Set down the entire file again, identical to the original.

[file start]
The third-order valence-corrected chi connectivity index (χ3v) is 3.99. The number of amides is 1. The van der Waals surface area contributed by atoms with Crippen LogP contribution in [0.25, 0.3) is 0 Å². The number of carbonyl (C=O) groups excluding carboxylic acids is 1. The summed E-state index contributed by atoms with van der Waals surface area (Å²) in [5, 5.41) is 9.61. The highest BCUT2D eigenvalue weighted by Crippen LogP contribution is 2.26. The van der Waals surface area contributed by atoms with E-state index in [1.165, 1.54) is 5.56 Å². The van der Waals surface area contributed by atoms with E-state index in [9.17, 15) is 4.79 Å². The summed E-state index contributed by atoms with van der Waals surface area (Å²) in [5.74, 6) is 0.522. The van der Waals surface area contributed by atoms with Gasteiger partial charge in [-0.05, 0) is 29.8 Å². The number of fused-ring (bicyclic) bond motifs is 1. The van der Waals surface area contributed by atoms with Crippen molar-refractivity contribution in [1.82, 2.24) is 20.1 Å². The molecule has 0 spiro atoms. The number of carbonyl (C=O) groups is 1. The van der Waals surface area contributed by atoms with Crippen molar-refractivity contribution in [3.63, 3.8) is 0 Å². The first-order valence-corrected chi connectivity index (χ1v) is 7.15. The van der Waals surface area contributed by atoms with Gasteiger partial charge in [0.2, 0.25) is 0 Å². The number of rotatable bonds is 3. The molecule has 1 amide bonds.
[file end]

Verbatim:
The third-order valence-corrected chi connectivity index (χ3v) is 3.99. The number of amides is 1. The van der Waals surface area contributed by atoms with Crippen LogP contribution in [0.25, 0.3) is 0 Å². The number of carbonyl (C=O) groups excluding carboxylic acids is 1. The summed E-state index contributed by atoms with van der Waals surface area (Å²) in [5, 5.41) is 9.61. The highest BCUT2D eigenvalue weighted by Crippen LogP contribution is 2.26. The van der Waals surface area contributed by atoms with E-state index in [1.165, 1.54) is 5.56 Å². The van der Waals surface area contributed by atoms with E-state index in [9.17, 15) is 4.79 Å². The summed E-state index contributed by atoms with van der Waals surface area (Å²) in [5.74, 6) is 0.522. The van der Waals surface area contributed by atoms with Gasteiger partial charge in [-0.05, 0) is 29.8 Å². The number of fused-ring (bicyclic) bond motifs is 1. The van der Waals surface area contributed by atoms with Crippen molar-refractivity contribution in [1.82, 2.24) is 20.1 Å². The molecule has 0 spiro atoms. The number of carbonyl (C=O) groups is 1. The van der Waals surface area contributed by atoms with Crippen molar-refractivity contribution in [3.63, 3.8) is 0 Å². The first-order valence-corrected chi connectivity index (χ1v) is 7.15. The van der Waals surface area contributed by atoms with Gasteiger partial charge in [0.2, 0.25) is 0 Å². The number of rotatable bonds is 3. The molecule has 1 amide bonds.